Three urban professionals talk about their passion for farming
Imagine trading a secure job that ensures a five-digit or six-digit monthly salary for the experience of getting your hands dirty on fields. A few professionals have done this and their decision wasn’t taken overnight by a romantic notion of going back to nature.
Madhu Reddy’s days are characterised by long working hours in her farm ‘Aiyor Bai’ probably equivalent to the number of hours she clocked in during her 12-year corporate career in consulting business. She is involved hands-on in the running of her farm, 50 km away from the city, with her staff and is working towards making her farm 100 per cent eco-friendly. Her farm grows vegetables like tomatoes, brinjals, beans and gourds apart from jowar, bajra, safflower and red gram. “During the last harvest, I was so glad to see people from the area come and take jowar from our farm,” she mentions with a smile. At the same time, she rues not being able to figure out why chillies don’t grow on this soil. It’s all part of the learning process for Madhu and her like-minded friends learning the ropes of agriculture.
There’s a lesser known side to art curator and Iconart gallery owner Avani Rao Gandra. Twice a week, she drives to her ‘Narayana farms’ on the Nagarjuna Sagar road at the crack of dawn to oversee the work. The farm has a vegetable garden that supplies enough produce for her extended family and friends. “The land here isn’t as fertile as the coastal region. My first step was to understand the basics — soil fertility, climatic conditions — and cultivating suitable crops,” she says. Her farm also has mango, guava and chikoo trees and she is striving to make it completely chemical free.
Praveen Kumar, who found his calling in farming after a 17-year career in financial services, says there isn’t enough reading material on organic farming methods. The last three years that he’s been into serious farming, he’s kept a lookout for workshops and informative material on farming. Praveen’s farm near Domadugu grows paddy, chemical-free vegetables and he is working towards having a mixed fruit orchard.
Avani, Madhu and Praveen are only a few among the growing tribe of professionals who’ve taken to farming. They talk of the joy of not having to buy chemical-laden fruits, vegetables and grains sold in the market. Farming has also helped them understand the importance of reducing food miles, apart from becoming more conscious about food on their plate. “As I work with the soil, it makes me more aware of eco-friendly methods,” says Praveen.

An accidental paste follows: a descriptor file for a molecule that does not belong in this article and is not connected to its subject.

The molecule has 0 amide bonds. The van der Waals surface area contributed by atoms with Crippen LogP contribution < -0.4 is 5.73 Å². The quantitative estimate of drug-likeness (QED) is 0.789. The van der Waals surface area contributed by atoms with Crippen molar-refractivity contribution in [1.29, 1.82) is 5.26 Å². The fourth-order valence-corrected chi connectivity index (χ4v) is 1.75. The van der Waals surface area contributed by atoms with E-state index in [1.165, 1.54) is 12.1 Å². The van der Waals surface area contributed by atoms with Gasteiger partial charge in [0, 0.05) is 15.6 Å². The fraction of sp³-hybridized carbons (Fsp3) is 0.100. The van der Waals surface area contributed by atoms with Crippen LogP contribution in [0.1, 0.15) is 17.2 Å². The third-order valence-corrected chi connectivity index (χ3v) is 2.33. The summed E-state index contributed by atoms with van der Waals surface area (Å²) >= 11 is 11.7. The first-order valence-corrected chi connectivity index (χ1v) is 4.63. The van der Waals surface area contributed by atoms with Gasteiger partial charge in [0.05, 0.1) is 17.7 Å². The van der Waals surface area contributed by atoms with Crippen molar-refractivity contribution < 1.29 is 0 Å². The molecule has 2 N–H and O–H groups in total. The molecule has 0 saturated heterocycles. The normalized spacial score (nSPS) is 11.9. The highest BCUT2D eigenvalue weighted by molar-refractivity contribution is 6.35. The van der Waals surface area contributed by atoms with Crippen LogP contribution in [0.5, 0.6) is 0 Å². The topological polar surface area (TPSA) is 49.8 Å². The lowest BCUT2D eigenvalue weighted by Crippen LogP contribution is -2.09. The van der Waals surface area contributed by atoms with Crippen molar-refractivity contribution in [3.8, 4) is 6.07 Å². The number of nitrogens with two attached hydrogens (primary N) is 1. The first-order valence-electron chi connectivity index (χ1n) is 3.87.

Madhu is also a photographer and updates the Aiyor Bai Facebook page with photographs (see box) of crops in her farm, workshops conducted elsewhere, videos of learning to make ‘jowar rotis’ and informative pieces she chances upon — for instance, how to grow lettuce and other greens the organic way. Agriculture has helped these professionals connect with what their ancestors did. “My great-grandmother had a self-sufficient kitchen garden. Only salt, oil and a few grains were purchased from the market,” says Madhu. “It took me a while to get acclimatised to farming despite our family having an ancestral farm; it was a gradual process,” says Praveen.
Breaking even isn’t easy, they all insist. “I am scared to do the math,” laughs Madhu. Avani agrees, “I am hoping to expand what we do and also try growing bell peppers, broccoli and celery. It’s a passion-driven initiative. Anyone interested in farming should be prepared to not look for profits in the initial years,” she sums up.
* Farming helps them stay connected to their roots and dip into experiences of their ancestors.
* They understand local soil and food habits better, thereby reducing food miles and lowering carbon footprint.
* With time, these new-age agriculturists make at least a portion of their farm chemical free.
* Crops grown range from paddy to millets, fruit trees and vegetables conducive to grow in weather conditions in and around Hyderabad.
* It’s tough to break even, they point out, and suggest a step-by-step approach. One might just start by cultivating enough vegetables to feed a family.
* Social networking platforms help them interact with like-minded professionals-turned-agriculturists and attend workshops on organic farming.